As of February 2014, the 2013 cohort of the Doctoral Training Centre in Sustainable Chemical Technologies have become the custodians of a community garden in the city of Bath.
Interested in joining in? You'd be very welcome — find out how at the bottom of this post.
Situated in Hedgemead park, and aptly named "Vegmead", the garden was once a neglected flower garden owned by the council. Upon seeing the land going to waste some of the keen gardeners at the Transition Bath food group decided to take matters into their own hands and, with council permission, planted a variety of nutritious and aesthetically pleasing vegetables, herbs, flowers and fruits at the site. Through personal ties with the Transition Bath group, ownership of Vegmead garden was offered to the students in the CSCT to tend to, and continue fruitful growing and harvesting of the land.
The act of utilizing unused areas of land such as this for gardening is known as Guerrilla Gardening, and is indeed becoming very popular world wide, with guerrilla gardening projects cropping up in North America, Europe and Australasia. It hosts a variety of benefits which are heavily linked to creating a more sustainable and enjoyable world about us. Growing food locally reduces the food miles that it must travel significantly, it also provides a source of free food (and yes it’s free for anyone and everyone!), it improves the visual beauty of an area otherwise disused, it enhances a community spirit by encouraging local and open participation, and last but not least- it’s great fun!
The Bath Transition group, alongside many Transition Town movements across the world, operates as a community-focussed group of people aiming to build resilience and respond to some of the planet’s biggest issues: peak oil, climate destruction and economic instability. The Bath Transition group, as well as developing a variety of sustainable food initiatives such as guerilla gardening and developing mechanisms of local food supply through their food group, also has an energy group delivering advice and action of reducing domestic energy consumption as well as implementing local renewable energy projects, they also focus on transport issues within Bath.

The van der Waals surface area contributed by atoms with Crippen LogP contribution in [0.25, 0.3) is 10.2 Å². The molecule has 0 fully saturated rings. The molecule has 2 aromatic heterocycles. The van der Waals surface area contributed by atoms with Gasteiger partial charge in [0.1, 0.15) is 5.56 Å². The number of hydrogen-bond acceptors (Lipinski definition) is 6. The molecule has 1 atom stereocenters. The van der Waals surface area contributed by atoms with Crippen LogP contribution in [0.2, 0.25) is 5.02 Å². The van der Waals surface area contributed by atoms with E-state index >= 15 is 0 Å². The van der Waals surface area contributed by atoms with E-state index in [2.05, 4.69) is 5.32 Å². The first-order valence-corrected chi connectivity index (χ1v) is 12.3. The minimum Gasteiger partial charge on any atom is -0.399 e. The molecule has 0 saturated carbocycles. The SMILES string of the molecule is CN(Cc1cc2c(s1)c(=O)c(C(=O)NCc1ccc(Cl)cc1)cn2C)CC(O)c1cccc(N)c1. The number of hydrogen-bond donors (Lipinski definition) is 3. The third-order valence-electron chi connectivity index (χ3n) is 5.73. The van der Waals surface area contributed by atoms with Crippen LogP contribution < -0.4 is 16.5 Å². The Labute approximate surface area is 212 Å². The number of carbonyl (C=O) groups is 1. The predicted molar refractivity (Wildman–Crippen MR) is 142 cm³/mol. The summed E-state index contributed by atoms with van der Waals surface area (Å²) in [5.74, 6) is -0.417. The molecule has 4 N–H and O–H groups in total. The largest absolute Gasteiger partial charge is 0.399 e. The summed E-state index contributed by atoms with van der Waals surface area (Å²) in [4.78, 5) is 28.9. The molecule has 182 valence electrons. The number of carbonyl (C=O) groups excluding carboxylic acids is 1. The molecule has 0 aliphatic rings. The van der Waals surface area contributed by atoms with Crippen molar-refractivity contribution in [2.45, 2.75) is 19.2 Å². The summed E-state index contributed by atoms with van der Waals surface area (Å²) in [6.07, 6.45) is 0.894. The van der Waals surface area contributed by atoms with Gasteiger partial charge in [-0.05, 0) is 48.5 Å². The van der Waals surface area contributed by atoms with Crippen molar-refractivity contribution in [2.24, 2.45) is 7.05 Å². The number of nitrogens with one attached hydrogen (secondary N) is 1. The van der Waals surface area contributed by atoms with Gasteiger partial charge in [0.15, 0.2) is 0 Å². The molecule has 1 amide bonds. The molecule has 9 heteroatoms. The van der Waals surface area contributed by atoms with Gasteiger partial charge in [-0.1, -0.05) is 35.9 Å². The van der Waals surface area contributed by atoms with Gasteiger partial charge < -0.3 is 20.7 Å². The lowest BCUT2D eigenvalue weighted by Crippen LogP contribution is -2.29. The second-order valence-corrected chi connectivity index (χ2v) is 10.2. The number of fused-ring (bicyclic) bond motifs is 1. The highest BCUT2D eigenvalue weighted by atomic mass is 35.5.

Needless to say tackling these issues related to creating a more sustainable future is at the heart of what the CSCT does, and it is with great enthusiasm that we can do our bit to help outside of our research by popping our green chemistry coats on the hook momentarily, and donning our green fingers for a bit of gardening.
So if you see a group of young gardeners at work as you pass Hedgemead Park, come and join in and get your hands on some delicious fresh food!
Want to get involved?
We'll be in Hedgemead Park at 5.30pm this Friday 11 April 2014 and you're welcome to come and see what's going on. We meet regularly, but not currently on the same night each week, so be sure to join the mailing list to find out about future meetings.